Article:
Securities Lending For Dummies
Non-recourse stock loans can be very appealing to investors because they come with little risk.
not be able to pay back the loan, the lender keeps the collateral. This is the only form of recourse the lender may resort to, and anything more would be forbidden by the terms of the loan. Since the collateral is something that is given freely before the loan begins, these are considered “non-recourse” because of the lack of action taken by the lender against a defaulting borrower.
It is important to remember that many non-recourse lenders are unregistered and/or unregulated, and whether or not the lending agency is financially solvent is often difficult to ascertain. Furthermore, lenders do not truly hold onto the stocks they obtain as collateral, but rather use them as if they own them, often selling them for a profit. At the end of the loan period, it is understood that the lenders must provide the stocks, along with a portion of any profits, to the borrower; however, many lenders are often unable to do so due to poor investment choices.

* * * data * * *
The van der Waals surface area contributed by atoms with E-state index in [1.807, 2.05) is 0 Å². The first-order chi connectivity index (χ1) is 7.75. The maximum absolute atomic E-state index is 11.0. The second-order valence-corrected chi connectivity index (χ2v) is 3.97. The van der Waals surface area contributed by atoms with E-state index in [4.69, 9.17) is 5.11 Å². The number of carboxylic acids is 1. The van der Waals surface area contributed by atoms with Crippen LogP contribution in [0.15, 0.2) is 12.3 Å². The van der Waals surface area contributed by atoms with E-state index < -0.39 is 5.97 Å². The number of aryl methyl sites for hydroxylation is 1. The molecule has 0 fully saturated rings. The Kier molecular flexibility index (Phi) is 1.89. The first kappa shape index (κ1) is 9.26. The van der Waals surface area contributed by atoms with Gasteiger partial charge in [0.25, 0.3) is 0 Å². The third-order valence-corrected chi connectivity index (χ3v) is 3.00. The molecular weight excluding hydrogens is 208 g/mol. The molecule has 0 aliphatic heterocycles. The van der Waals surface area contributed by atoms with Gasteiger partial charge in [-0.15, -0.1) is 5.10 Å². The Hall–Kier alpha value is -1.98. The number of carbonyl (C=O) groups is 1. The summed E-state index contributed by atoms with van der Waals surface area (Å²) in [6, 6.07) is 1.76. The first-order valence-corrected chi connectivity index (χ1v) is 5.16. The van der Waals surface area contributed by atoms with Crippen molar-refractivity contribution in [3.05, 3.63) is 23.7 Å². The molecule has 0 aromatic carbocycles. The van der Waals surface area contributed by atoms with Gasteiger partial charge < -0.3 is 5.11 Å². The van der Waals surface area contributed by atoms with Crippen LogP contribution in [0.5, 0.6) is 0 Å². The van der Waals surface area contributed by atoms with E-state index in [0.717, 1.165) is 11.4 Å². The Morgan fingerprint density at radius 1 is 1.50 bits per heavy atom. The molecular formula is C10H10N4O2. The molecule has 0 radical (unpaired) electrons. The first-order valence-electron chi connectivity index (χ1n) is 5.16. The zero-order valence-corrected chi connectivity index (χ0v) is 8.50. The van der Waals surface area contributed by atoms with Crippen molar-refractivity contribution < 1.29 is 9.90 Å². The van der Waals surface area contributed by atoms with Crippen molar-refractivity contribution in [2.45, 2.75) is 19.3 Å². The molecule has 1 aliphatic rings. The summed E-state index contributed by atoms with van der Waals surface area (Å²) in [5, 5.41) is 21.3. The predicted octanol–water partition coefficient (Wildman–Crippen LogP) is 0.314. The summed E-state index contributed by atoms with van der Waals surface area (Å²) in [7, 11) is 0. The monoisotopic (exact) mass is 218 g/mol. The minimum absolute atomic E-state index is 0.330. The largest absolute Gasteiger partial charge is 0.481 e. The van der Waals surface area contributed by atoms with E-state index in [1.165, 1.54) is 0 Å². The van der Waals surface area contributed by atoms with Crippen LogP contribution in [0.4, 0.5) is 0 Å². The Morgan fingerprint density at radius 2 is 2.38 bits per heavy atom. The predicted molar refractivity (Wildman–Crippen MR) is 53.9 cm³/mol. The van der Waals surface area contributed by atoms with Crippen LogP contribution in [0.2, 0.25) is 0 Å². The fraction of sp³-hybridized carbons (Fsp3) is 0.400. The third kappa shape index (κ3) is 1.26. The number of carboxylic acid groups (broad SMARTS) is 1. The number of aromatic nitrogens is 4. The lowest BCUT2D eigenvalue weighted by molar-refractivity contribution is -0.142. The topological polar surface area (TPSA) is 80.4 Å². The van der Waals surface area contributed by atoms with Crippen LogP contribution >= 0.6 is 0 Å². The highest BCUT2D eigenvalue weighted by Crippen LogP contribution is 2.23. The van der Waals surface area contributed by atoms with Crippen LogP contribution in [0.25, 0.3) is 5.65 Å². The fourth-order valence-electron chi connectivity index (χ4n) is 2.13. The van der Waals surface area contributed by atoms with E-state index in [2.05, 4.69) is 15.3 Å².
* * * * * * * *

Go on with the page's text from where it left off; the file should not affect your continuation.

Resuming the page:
It is also important for any potential borrowers to remember that unregulated loans may be interpreted differently by the Internal Revenue Service. Where the borrower and lender see a loan, the IRS may see a sale of stock and tax the transaction. This is especially true when the lender sells the stock while in their possession or when the borrower chooses to default on repayment due to the stock having depreciated in value. This would essentially mean that they received money for the stock that was never taxed, something the IRS would aim to correct.